6. Ernest says:

    Interesting. I vaguely recall reading a review of it in a blog under the auspices of a “40 for under $40” that mentioned it as a Trader Joe’s product but if it isn’t that’s certainly good news for me. WhiskyParty: thanks for the heads up. I live in New Haven and train into the City several times a month. Where is Warehouse Wines and Spirits loacted? Cheers,

    • Whisky Party says:

      Ernest – Whisky Party is the blog you read that on. We have a regular series called “40 Under $40.” So far we’ve reviewed 15 whiskies in that series including Finlaggan Old Reserve.

      My coblogger, who wrote the piece, bought his bottle at Trader Joes – which is the only place he’s ever seen it in California. But he didn’t mean to imply that it was a Trading Joe’s bottling.

    • Whisky Party says:

      Oh, and Warehouse is located on Broadway and Astor Pl. Take the 6 train from Grand Central and walk West to Broadway.

      • Ernest says:

        Thanks again WhiskParty. I know exactly where that store is; next to the now defunct Tower Records and the old Astor Wines. Cheers,

  7. Glad to see your review on this one, John. Thanks. I agree that “there’s a lot going on” here. I expected the 50ppm phenol to dominate, but it’s subtle. I expected the sherry to be a powerhouse, but it isn’t. Complexity is this one’s strong suit. A pleasure after a wood-fire grilled steak.

    For my palate it even beats a few other good ones that haven’t come up here: Ardmore Traditional, Ledaig 10, which are both still reasonably priced.

    • Mark says:

      Two-bit Cowboy, thanks for getting the thread back to the Edradour (not, I hope, that the drift was bad). I have a soft spot for Edradour because of their size and interesting experimentation. So, I likely would have made a point of trying this asap anyway. That you ranked it above Ardmore Trad and Ledaig 10 is further motivation. I like that Highland peat. (Do they use local peat for the Ledaig?)

      • I should have called it Ledaig Traditional Cask (quarter casks, like Laphroaig). Can’t find anything that attributes the source of Ledaig’s peat to Mull. Somewhere along the line I learned that Ledaig casks are sent to the Deanston distillery in the souther Highlands to age then back to Mull for bottling. Can’t find that source right now so not sure that’s still true. Maybe somebody on this site that’s closer to the source could clarify some of this for us all.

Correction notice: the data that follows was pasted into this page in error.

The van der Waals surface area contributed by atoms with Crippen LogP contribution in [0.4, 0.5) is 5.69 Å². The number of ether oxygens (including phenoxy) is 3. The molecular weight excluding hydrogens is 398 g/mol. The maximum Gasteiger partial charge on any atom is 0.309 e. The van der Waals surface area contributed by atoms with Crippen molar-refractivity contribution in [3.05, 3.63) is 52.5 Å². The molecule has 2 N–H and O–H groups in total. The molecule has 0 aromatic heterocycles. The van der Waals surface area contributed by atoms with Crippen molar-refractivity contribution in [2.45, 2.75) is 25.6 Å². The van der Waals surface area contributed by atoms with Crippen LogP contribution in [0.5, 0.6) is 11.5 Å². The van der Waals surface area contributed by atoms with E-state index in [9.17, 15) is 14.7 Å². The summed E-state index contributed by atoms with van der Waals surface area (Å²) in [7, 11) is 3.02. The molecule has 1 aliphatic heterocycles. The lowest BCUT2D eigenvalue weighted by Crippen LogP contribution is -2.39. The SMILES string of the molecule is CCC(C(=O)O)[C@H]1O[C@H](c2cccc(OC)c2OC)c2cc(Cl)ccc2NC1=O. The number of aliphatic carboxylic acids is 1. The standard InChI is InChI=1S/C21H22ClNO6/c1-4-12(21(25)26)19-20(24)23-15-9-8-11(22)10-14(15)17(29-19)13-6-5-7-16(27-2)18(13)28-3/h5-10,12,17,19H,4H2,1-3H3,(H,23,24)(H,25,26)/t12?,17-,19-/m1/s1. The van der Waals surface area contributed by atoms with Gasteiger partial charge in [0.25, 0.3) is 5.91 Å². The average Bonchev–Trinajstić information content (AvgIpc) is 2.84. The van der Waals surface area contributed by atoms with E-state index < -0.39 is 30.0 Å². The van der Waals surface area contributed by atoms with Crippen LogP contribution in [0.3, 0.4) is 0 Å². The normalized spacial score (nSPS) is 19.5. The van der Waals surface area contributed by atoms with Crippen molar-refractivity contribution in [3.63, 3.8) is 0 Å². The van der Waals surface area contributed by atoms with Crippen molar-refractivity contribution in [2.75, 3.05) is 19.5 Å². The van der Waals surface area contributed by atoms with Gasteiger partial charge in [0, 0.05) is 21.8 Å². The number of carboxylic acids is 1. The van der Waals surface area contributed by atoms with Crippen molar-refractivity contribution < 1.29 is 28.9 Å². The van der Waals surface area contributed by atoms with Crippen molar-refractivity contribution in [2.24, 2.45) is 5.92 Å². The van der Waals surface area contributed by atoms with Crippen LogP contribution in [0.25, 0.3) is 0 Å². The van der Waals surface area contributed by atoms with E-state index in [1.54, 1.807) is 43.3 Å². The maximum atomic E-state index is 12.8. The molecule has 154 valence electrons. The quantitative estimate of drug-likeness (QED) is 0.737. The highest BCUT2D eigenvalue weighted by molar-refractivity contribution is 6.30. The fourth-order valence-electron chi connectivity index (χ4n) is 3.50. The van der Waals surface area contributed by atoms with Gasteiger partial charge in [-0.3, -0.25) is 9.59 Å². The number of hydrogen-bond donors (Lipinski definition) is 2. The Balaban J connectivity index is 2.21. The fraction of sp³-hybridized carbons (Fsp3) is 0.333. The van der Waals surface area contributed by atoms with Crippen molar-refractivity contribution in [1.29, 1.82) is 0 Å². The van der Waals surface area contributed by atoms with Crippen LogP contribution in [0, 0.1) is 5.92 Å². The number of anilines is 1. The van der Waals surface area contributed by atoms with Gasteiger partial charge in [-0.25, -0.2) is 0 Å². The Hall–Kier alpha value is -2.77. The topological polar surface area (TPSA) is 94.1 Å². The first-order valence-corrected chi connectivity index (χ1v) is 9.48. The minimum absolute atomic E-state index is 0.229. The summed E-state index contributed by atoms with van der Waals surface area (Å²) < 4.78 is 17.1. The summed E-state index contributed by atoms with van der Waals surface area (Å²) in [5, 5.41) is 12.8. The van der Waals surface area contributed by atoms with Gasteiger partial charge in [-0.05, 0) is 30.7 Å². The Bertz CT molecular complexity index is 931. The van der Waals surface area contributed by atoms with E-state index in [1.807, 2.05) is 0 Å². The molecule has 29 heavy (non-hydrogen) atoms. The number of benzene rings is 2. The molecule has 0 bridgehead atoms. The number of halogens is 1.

• Alex says:

          I believe they source malt from Port Ellen and primarily age off island but some casks are now ageing on premise to see if the spirit exhibits a different character over time. Think it was mentioned in Malt Whisky Yearbook 2010. Also, the process water has a peaty character I hear.

      • MrTH says:

        I don’t believe Tobermory has malting facilities, so they must buy malt in from the mainland somewhere. I’m sure the commercial maltsters use whatever source of peat is handy.

  8. Ernest says:

    I know the Ardmore Traditional Cask is considered average in many whisky circles but I enjoy its softness and contrast to Ardbeg, Laphroaig and Lagavulin. That’s not to say that I don’t enjoy the latter three much more but not having tried any Ardmore aside from this one I have to admit I like it quite a bit. That said I can’t wait to try this new Edradour.

  9. I love when a single malt has that much going on John. In terms of value for a peated whisky, single or blended, I love the Black Bottle 10 yr. The Smokehead is another great value. I have only had theirs is a Signatory bottle that I thought was OK, but it wasn’t peated, so I would be very interested in trying it.

  10. […] also has some great tasting notes on the Edradour Ballechin #4, which we got to sample […]